How Figure Translation Works in Coordinate Geometry

By Mark Ryan

A translation—probably the simplest type of figure transformation in coordinate geometry—is one in which a figure just slides straight to a new location without any tilting or turning. As you can see, a translation doesn’t change a figure’s orientation.

A trapezoid before and after a translation.

It may seem a bit surprising, but instead of sliding a figure to a new location, you can achieve the same end result by reflecting the figure over one line and then over a second line.

You can see how this works by doing the following: Take a blank piece of paper and tear off a little piece of its lower, right-hand corner. Place the sheet of paper in front of you on a desk or table. Now flip the paper to the right over its right edge—you know, so that its right edge doesn’t move. You then see the back side of the paper, and the torn-off corner is at the lower, left-hand corner. Finally, flip the paper over to the right again. Now, after the two flips, or two reflections, you see the paper just as it looked originally, except that now it’s been slid, or translated, to the right.

Translation line and translation distance: In a translation, the translation line is any line that connects a pre-image point of a figure to its corresponding image point; the translation line shows you the direction of the translation. The translation distance is the distance from any pre-image point to its corresponding image point.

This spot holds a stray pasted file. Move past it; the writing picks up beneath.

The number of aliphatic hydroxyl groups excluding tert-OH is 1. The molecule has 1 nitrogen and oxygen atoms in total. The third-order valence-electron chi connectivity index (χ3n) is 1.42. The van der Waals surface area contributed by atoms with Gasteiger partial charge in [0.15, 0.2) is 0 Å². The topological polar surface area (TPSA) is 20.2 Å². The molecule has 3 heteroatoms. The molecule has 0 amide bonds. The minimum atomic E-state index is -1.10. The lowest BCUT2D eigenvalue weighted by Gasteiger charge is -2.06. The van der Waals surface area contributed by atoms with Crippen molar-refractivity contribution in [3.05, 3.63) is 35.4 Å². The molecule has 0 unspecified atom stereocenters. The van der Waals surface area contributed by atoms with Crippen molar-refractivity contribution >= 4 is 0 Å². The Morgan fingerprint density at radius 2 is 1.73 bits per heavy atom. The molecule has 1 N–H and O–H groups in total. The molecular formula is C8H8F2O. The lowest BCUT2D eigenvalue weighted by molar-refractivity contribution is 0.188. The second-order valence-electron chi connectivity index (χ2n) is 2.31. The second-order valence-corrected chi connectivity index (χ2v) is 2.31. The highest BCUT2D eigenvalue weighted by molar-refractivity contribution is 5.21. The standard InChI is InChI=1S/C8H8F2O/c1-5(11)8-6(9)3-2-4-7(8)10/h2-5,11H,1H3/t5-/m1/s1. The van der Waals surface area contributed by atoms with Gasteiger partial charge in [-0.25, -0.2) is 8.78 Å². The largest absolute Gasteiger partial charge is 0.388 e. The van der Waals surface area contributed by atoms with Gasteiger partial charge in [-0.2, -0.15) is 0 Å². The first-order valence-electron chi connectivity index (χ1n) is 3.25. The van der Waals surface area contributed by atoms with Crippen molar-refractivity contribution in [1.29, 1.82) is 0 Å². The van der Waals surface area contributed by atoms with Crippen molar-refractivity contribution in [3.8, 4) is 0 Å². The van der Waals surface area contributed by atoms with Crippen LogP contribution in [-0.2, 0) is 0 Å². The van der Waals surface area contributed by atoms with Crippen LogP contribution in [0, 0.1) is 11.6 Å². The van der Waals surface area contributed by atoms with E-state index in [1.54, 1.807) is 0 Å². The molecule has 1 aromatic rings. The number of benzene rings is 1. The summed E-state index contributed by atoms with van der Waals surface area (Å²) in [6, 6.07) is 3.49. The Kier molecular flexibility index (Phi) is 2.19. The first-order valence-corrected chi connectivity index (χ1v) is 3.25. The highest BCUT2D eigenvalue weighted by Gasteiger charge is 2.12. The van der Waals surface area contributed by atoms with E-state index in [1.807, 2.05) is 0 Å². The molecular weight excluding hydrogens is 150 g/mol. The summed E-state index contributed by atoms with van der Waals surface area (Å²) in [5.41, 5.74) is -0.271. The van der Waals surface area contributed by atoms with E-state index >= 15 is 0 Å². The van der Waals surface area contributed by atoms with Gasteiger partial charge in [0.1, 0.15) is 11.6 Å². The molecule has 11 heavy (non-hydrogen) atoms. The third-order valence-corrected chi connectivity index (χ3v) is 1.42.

A translation equals two reflections: A translation of a given distance along a translation line is equivalent to two reflections over parallel lines that

  • Are perpendicular to the translation line
  • Are separated by a distance equal to half the translation distance

Note: The two parallel reflecting lines, l1 and l2, can be located anywhere along the translation line as long as 1) they are separated by half the translation distance and 2) the direction from l1 to l2 is the same as the direction from the pre-image to the image.

Is that theorem a mouthful or what? Instead of puzzling over the theorem, take a look at the next figure to see how reflecting lines work in a translation.

After flipping over two reflecting lines, triangle XYZ moves to triangle X’Y’Z’.

Here are a few points about the figure. You can see that the translation distance (the distance from Z to Z’) is 20; that the distance between the reflecting lines, l1 and l2, is half of that, or 10; and that reflecting lines l1 and l2 are perpendicular to the translation line, ZZ’.